WASHINGTON — Churches and other religious groups are allowed to receive federal money to provide preschool to poor children. Now, the House says, they should be allowed to hire based on religion.
In a broad update of the Head Start program, the House voted yesterday to let preschool providers consider a person's faith when hiring workers — and still be eligible for federal grants. The Republican-led House said the move protects the rights of religious groups, but Democrats blasted it as discriminatory.
The debate over religion overshadowed the main parts of the bill, which had drawn bipartisan support.
Overall, the House bill would insert more competition into Head Start grants, require greater disclosure of how money is spent, and try to improve collaboration among educators in different grades.
Only 23 Democrats supported the House bill, H.R. 2123, which was approved 231-184. The vote on the amendment allowing the religion-based hiring was even tighter. It passed 220-196, with support from 10 Democrats.
Rep. John Boehner of Ohio, the Republican chairman of the House Education Committee, said the bill would ensure that faith-based centers "aren't forced to choose between relinquishing their identities or being shut out of the program altogether."
Launched in the 1960s, the nearly $7 billion Head Start program provides comprehensive education to more than 900,000 poor children. Though credited for getting kids ready for school, Head Start has drawn scrutiny as cases of financial waste and questions about academic quality have surfaced nationwide.
Yet most of yesterday's debate was not about oversight. It was about religion and civil rights.
The Republican plan would, for example, allow a Catholic church that provides Head Start services to employ only Catholic child-care workers, and to reject equally qualified workers of other religions.
"This is about our children, and denying them exemplary services just because the organization happens to be a religious one is just cruel," said Rep. Virginia Foxx, R-N.C.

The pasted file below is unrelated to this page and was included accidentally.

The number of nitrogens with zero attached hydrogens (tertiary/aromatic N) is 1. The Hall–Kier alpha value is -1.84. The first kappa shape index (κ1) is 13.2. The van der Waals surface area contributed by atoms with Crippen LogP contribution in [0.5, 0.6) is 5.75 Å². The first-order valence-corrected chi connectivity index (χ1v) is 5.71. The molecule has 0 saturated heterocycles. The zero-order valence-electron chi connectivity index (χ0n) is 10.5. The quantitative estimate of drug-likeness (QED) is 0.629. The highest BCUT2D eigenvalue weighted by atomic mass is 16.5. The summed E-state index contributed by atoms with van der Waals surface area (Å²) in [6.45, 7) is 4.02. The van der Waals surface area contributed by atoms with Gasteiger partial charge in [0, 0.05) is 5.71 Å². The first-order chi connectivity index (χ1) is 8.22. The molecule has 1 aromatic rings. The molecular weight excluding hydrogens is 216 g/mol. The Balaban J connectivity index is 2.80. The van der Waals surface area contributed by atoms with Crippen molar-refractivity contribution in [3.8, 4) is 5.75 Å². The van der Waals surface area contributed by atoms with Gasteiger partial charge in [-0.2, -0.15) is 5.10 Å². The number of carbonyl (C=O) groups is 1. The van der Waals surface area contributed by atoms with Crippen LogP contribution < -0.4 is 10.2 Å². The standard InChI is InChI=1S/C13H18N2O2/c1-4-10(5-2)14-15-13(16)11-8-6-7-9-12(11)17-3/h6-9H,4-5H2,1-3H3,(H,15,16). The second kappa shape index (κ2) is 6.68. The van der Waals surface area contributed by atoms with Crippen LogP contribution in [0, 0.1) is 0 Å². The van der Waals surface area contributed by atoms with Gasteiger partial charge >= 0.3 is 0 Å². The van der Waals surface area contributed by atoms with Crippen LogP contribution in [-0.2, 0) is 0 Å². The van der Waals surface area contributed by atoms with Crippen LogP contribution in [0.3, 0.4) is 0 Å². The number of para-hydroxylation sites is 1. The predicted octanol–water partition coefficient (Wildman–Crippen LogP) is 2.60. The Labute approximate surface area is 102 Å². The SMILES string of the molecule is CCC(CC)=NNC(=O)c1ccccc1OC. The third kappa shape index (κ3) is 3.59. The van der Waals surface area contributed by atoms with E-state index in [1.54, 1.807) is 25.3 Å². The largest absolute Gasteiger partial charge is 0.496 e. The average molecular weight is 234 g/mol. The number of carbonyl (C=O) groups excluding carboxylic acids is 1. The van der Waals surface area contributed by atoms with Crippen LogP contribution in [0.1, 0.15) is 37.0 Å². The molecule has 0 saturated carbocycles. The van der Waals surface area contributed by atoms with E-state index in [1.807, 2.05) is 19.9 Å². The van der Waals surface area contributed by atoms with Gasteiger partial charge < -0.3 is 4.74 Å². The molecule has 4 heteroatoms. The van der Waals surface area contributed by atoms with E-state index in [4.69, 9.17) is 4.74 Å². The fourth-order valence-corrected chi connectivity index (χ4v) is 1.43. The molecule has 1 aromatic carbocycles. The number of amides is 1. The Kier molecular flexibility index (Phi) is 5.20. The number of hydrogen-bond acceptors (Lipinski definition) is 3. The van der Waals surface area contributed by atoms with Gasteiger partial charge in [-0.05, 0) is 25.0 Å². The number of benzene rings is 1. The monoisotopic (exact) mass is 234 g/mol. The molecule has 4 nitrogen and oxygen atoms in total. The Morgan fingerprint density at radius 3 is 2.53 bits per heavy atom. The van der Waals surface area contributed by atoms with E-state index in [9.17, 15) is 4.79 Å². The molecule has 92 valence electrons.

Democrats and Republicans offered different interpretations of whether the Constitution, federal law and court rulings protected — or prevented — federally aided centers from hiring based on religion.
Rep. George Miller of California, the ranking Democrat on the Education Committee, said the religion provision marred an otherwise strong bill. "That is wrong," Miller said. "It is a violation of our civil rights laws and it has sunk the chances of making this important bill a truly bipartisan bill."
"Congress should not be in the business of supporting state-sponsored discrimination," said Rep. Alcee Hastings, D-Fla.
The House bill, which had sailed through the Education Committee without controversy, would reauthorize the Head Start program through 2011. A similar measure in the Senate is pending.
The Senate bill does not include the religion-based hiring provision, although the language is likely to be offered as an amendment when the bill comes to a vote, as it was in the House.
Mike Enzi, R-Wyo., chairman of the Senate Education Committee, intends to work with senators on the religion issue in hopes of reaching a deal that will get the underlying bill approved, his spokesman said.
On academics, the House bill prods Head Start centers to work with school districts and teach to state academic standards or risk losing their federal money. That strategy is quite different from the last time.